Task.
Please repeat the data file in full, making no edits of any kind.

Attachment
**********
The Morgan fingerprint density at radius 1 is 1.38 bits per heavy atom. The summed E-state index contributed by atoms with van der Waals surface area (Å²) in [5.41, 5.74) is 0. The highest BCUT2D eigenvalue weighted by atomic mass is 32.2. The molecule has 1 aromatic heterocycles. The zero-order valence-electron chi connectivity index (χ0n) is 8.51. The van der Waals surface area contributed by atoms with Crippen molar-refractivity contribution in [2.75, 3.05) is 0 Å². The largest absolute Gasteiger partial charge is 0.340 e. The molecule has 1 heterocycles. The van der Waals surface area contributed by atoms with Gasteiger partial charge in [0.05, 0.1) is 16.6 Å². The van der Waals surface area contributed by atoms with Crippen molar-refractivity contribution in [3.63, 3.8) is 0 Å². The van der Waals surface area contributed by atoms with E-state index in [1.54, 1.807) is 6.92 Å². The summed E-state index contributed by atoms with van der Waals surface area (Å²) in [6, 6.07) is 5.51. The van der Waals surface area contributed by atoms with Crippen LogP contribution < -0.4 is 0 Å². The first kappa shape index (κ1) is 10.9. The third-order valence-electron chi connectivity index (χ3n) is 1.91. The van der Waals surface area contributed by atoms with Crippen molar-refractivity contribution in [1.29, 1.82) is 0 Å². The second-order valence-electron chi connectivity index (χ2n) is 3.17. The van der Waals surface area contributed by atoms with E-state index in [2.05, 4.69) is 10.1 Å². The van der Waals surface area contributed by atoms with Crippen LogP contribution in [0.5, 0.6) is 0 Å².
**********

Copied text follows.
The Morgan fingerprint density at radius 1 is 1.38 bits per heavy atom. The summed E-state index contributed by atoms with van der Waals surface area (Å²) in [5.41, 5.74) is 0. The highest BCUT2D eigenvalue weighted by atomic mass is 32.2. The molecule has 1 aromatic heterocycles. The zero-order valence-electron chi connectivity index (χ0n) is 8.51. The van der Waals surface area contributed by atoms with Crippen molar-refractivity contribution in [2.75, 3.05) is 0 Å². The largest absolute Gasteiger partial charge is 0.340 e. The molecule has 1 heterocycles. The van der Waals surface area contributed by atoms with Gasteiger partial charge in [0.05, 0.1) is 16.6 Å². The van der Waals surface area contributed by atoms with Crippen molar-refractivity contribution in [3.63, 3.8) is 0 Å². The van der Waals surface area contributed by atoms with E-state index in [1.54, 1.807) is 6.92 Å². The summed E-state index contributed by atoms with van der Waals surface area (Å²) in [6, 6.07) is 5.51. The van der Waals surface area contributed by atoms with Crippen LogP contribution < -0.4 is 0 Å². The first kappa shape index (κ1) is 10.9. The third-order valence-electron chi connectivity index (χ3n) is 1.91. The van der Waals surface area contributed by atoms with Crippen molar-refractivity contribution in [1.29, 1.82) is 0 Å². The second-order valence-electron chi connectivity index (χ2n) is 3.17. The van der Waals surface area contributed by atoms with E-state index in [2.05, 4.69) is 10.1 Å². The van der Waals surface area contributed by atoms with Crippen LogP contribution in [0.5, 0.6) is 0 Å².